Secondly, oligopolies encourage cartel-like behavior. Sadly, this has again been the case. In fact, the Department of Justice is currently undergoing a probe into suspected collusion and market manipulation by the “big four” processors, even as the companies themselves have shelled out millions in collusion lawsuit settlements over the past few years.

Finally, oligopolies tend to limit the entrance and growth of new firms by lobbying for barriers to entry and welcoming the barriers when the government imposes them. As George Stigler expounds, licensing is a barrier most effectively established when an industry has a broad market, since “the costs which licensing imposes upon any one customer or industry will be small and it will not be economic for that customer or industry to combat the drive for licensure.”  This is precisely the situation of the meat processing industry. The main regulatory culprit, the 1995 HACCP requirements, force processors to create individual plans for each cut of meat, at an average upfront cost of $13,540 per plan for small establishments. Each business must also create Sanitation Standard Operating Procedures (estimated at $21,102), Sampling Plans for testing (at a cost of $39,098), and regulatory compliance training for production employees (estimated at $2,297 apiece and over three times that for management). Thus, we see the formation of an artificial oligopoly, birthed by stringent federal legislation and giving rise to the prophesied shudderings of a consolidated market.

Studies indicate that consumers prefer locally-produced food: the more local the better. The consolidated market, however, rejects this consumer preference. This consolidation has not led to cheaper prices.

By constricting the market of meat processors, both local consumers and farmers have felt the pinch of lack of supply and higher prices. This is known as a bottleneck effect. Because of this bottleneck, there is a lack of local meat available to consumers. Due to a modern, efficiency-driven consolidation in grocery stores, the only option to buy local meat is often through a loophole in custom processing laws, where deep-pocketed customers can buy a quarter or a half of an animal and receive that proportion in meat upon its slaughter. It is a spotty and inefficient system.

On the producer side, this restriction is undoubtedly hindering rural entrepreneurship. A recent paper pinpointed the challenge: the independent, small to mid-sized farmer needs a processor small enough to handle custom batches of meat, but large enough to handle the regulatory compliance. These processors can be hard to find and far from the field, and thus, these small farmers have either quit selling independently or found a luxury, niche market. Tied with the economic bottleneck is a perversion of moral responsibility. By unfairly penalizing the small and entrepreneurial animal farmer, the federal government has kneecapped one of the few money-making ventures available to rural entrepreneurs.

The Solution

By now, three facts should be clear: a consolidation in meat processing has led to an oligopoly; this oligopoly is partially artificial due to regulation; and there is real economic harm from this circumstance. Two political approaches have thus been proposed. Philosophically broader than simply meat, these are strategies to deal with any overregulated market.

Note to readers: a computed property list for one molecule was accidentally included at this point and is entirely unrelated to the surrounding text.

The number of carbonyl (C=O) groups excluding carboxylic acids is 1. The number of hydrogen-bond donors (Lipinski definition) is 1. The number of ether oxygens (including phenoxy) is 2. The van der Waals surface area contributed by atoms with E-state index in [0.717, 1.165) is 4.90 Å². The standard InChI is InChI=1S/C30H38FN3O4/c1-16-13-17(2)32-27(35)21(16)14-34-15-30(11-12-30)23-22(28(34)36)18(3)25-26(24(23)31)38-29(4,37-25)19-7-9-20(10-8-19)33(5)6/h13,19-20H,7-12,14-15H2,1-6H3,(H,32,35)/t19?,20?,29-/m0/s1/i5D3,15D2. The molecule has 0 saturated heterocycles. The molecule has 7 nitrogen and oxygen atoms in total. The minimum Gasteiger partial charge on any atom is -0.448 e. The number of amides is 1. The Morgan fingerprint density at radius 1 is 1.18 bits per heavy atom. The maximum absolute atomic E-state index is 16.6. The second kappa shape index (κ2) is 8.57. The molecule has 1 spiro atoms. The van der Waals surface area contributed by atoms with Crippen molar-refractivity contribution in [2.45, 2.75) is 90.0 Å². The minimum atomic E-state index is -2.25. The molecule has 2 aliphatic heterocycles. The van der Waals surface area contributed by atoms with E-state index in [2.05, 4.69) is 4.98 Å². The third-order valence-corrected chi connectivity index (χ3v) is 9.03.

First, policy can try to remediate some of the ill effects of the market constriction. Given that the over-regulation has hindered supply, we should alleviate some of the damage to processors.

For instance, the USDA recently announced that they would be adopting two of Dusty Johnson’s proposed bills, allocating $500 million in grants and loans for new or expanding meat processors. In addition, $100 million in inspection relief is earmarked for small processors.  It would be both truthful and charitable to acknowledge that this strategy works. It is a selective, exclusionary reduction of a regulatory burden that will likely improve the competitive landscape.

But to truly solve this government-provoked market problem, another tactic is needed: simply lower the barriers to entry themselves.

An excellent bipartisan bill, the PRIME Act, proposes this method. It seeks to return jurisdiction over processing to the states, as it was before federal usurpation of such in 1967. Like before, states could set their own processing regulations for intrastate sale. Politically, the PRIME Act represents a much-needed return to constitutional adherence. Economically, it could enable tailored and just solutions.

Instead of suffocating entrepreneurs in red tape, states could free small and local processors, acknowledging that their market and safety issues are distinct from those of hundred-acre slaughterhouses. Instead of tacitly endorsing market consolidation, states could permit vigorous and more competitive local markets to emerge for both producers and consumers. Instead of incentivizing environmental and cultural degradation, thoughtful animal husbandry could once again flourish.

A Fighting Chance

In 1972, a hearing on meat processing acknowledged “profound philosophical questions involving the proper role of government in the society, questions about which men have throughout history always tended to disagree.” When it came to the federal domination of the Wholesome Meat Act, such questions were “hardly raised.”

Perhaps it is time to raise them again now.

Do politicians really want to give rural America a chance to compete in the modern economy? If so, the answer is not necessarily to just throw money at their economic and social problems. Instead, deregulate the market to remove the artificial bottleneck. Return the power of choice to the consumer, and the ability to provide to the producer. And allow rural America to do what it does best: grow and sell the fruits of their labor.